The impact of using an academic electronic medical record program on first-year nursing students’ confidence and skills in using edocumentation: a cohort study

Main Article Content

Lyndall Mollart
Danielle Noble
Adrian Mereles
Jenny Mallyon
Pauletta Irwin

Keywords

Confidence and skills , electronic medical records, nursing undergraduate curriculum

Abstract

Objective: To evaluate the impact of using an academic electronic medical record program on first-year nursing students’ confidence and skill in E-documentation after their hospital clinical placement.


Background: Registered nurses are the largest user group of health information technology systems such as patient electronic medical records (eMR). As such, nurse undergraduate programs need to reflect contemporary practices and respond to emerging trends including digital technology, however integration of eMR learning has not occurred in many countries. To address this gap, a fit-for-purpose academic eMR simulation program was developed by nursing academics and a university Learning Design Department member.


Study Design and Methods: A quasi-experimental study design, with self-administered pre-test, post-test surveys, was used with a convenience sample of all first-year nursing students at one regional university in NSW Australia in 2019 and 2021.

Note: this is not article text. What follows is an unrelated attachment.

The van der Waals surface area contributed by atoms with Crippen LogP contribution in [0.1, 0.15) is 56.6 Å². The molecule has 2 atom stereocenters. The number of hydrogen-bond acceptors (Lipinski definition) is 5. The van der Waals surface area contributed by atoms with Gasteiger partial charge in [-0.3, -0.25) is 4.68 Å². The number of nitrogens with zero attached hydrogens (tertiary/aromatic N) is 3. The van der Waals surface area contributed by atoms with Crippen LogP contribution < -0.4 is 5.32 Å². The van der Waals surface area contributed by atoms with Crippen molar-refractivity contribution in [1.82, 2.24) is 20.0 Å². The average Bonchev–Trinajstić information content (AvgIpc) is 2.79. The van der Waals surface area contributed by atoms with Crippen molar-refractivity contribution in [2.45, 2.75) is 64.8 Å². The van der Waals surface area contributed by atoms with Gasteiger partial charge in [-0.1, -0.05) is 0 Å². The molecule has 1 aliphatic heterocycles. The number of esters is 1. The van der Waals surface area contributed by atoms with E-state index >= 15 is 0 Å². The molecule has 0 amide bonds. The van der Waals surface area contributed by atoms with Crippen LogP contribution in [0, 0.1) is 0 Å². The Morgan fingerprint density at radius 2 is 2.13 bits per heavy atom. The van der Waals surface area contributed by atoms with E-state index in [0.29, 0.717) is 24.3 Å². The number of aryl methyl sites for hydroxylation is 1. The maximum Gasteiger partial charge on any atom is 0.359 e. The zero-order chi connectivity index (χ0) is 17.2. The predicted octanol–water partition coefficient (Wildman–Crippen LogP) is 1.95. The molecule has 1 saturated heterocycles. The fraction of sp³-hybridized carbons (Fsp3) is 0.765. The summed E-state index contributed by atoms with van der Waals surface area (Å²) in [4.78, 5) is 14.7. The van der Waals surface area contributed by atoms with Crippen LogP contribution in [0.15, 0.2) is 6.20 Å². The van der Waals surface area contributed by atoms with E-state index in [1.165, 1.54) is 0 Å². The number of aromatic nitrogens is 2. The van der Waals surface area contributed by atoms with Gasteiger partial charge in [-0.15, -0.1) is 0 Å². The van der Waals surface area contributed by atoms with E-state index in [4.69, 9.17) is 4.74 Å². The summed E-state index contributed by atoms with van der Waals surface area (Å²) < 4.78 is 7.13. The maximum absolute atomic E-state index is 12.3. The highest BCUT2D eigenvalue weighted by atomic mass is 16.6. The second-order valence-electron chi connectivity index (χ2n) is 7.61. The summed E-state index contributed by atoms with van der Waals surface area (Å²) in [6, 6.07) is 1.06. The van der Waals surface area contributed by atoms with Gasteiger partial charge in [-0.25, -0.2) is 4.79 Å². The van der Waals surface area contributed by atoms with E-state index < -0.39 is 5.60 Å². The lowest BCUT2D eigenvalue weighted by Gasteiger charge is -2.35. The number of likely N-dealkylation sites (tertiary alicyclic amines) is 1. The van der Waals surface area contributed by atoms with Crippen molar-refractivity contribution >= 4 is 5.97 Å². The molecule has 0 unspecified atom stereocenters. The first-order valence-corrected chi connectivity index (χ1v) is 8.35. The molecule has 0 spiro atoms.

Results: A total of 105 students completed the surveys (9.7% pre, and 7.4% post-test survey). Only 23% of respondents received training during hospital clinical placement on eMR and electronic observation charts. There was a significant increase in participant confidence and knowledge in documenting in electronic adult observational charts and notes after using the academic eMR program and attending clinical placement. Three themes emerged from the qualitative data: preparation for practice; more exposure increases confidence; and we can’t forget the patient.


Conclusion: Students acknowledged the need for repeated practice using an academic eMR program in university learning environments to ensure they would be work-ready. The identified challenge was the communication barrier (computer on wheels) and the potential negative impact on person-centred care and therapeutic communication.


Implications for research, policy and practice: Further research is required to determine whether repeated practice with electronic documentation is best placed within a curriculum to increase learner confidence. Simulations that incorporate workstations on wheels should be tested to determine best practice for therapeutic communication.


What is already known about this topic?



  • Registered nurses are the largest user group of health information technology systems.

  • Nursing undergraduate program needs to reflect contemporary practices including digital technologies.

  • Integration of eMR education in undergraduate nursing programs has not occurred in many countries.


What this paper adds:



  • Evaluation of a fit-for-purpose academic electronic medical record program integrated into an undergraduate nursing student’s curriculum.

  • There was a significant increase in participant confidence and knowledge in documenting in electronic adult observational charts and notes after using the academic eMR program.

  • Digital technology education tailored for students of different age groups may be required.

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